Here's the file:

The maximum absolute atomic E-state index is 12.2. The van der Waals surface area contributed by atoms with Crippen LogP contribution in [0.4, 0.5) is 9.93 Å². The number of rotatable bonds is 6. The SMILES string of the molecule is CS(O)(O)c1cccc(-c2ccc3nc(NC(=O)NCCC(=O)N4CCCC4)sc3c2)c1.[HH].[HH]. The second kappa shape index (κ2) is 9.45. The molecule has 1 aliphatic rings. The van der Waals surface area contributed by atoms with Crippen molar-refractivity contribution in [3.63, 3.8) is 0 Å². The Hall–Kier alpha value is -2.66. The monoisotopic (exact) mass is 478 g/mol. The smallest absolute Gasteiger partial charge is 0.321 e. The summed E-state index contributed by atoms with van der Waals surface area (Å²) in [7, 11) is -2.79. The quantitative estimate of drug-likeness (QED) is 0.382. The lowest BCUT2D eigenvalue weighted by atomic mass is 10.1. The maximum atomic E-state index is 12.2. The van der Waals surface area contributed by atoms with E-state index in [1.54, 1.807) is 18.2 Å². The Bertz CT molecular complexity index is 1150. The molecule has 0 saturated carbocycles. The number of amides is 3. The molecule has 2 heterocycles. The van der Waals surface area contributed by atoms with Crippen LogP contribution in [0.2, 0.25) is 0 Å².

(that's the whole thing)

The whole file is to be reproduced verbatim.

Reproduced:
The maximum absolute atomic E-state index is 12.2. The van der Waals surface area contributed by atoms with Crippen LogP contribution in [0.4, 0.5) is 9.93 Å². The number of rotatable bonds is 6. The SMILES string of the molecule is CS(O)(O)c1cccc(-c2ccc3nc(NC(=O)NCCC(=O)N4CCCC4)sc3c2)c1.[HH].[HH]. The second kappa shape index (κ2) is 9.45. The molecule has 1 aliphatic rings. The van der Waals surface area contributed by atoms with Crippen molar-refractivity contribution in [3.63, 3.8) is 0 Å². The Hall–Kier alpha value is -2.66. The monoisotopic (exact) mass is 478 g/mol. The smallest absolute Gasteiger partial charge is 0.321 e. The summed E-state index contributed by atoms with van der Waals surface area (Å²) in [7, 11) is -2.79. The quantitative estimate of drug-likeness (QED) is 0.382. The lowest BCUT2D eigenvalue weighted by atomic mass is 10.1. The maximum atomic E-state index is 12.2. The van der Waals surface area contributed by atoms with E-state index in [1.54, 1.807) is 18.2 Å². The Bertz CT molecular complexity index is 1150. The molecule has 0 saturated carbocycles. The number of amides is 3. The molecule has 2 heterocycles. The van der Waals surface area contributed by atoms with Crippen LogP contribution in [0.2, 0.25) is 0 Å².